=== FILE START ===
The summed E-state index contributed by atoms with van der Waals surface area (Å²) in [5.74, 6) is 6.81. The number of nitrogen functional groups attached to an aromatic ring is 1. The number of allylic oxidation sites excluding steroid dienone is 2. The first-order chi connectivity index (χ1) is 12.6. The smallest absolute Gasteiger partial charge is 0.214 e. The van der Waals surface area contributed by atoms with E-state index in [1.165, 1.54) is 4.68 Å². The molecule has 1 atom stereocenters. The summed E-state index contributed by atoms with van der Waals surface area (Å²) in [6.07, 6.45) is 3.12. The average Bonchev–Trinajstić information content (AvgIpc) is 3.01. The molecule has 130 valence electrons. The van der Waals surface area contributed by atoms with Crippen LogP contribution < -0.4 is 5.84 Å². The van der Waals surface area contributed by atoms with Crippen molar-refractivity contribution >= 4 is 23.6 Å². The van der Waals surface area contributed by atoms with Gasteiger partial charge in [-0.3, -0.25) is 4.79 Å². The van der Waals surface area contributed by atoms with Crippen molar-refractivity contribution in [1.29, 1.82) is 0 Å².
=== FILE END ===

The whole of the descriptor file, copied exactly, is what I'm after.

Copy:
The summed E-state index contributed by atoms with van der Waals surface area (Å²) in [5.74, 6) is 6.81. The number of nitrogen functional groups attached to an aromatic ring is 1. The number of allylic oxidation sites excluding steroid dienone is 2. The first-order chi connectivity index (χ1) is 12.6. The smallest absolute Gasteiger partial charge is 0.214 e. The van der Waals surface area contributed by atoms with E-state index in [1.165, 1.54) is 4.68 Å². The molecule has 1 atom stereocenters. The summed E-state index contributed by atoms with van der Waals surface area (Å²) in [6.07, 6.45) is 3.12. The average Bonchev–Trinajstić information content (AvgIpc) is 3.01. The molecule has 130 valence electrons. The van der Waals surface area contributed by atoms with Crippen LogP contribution < -0.4 is 5.84 Å². The van der Waals surface area contributed by atoms with Crippen molar-refractivity contribution >= 4 is 23.6 Å². The van der Waals surface area contributed by atoms with Gasteiger partial charge in [-0.3, -0.25) is 4.79 Å². The van der Waals surface area contributed by atoms with Crippen molar-refractivity contribution in [1.29, 1.82) is 0 Å².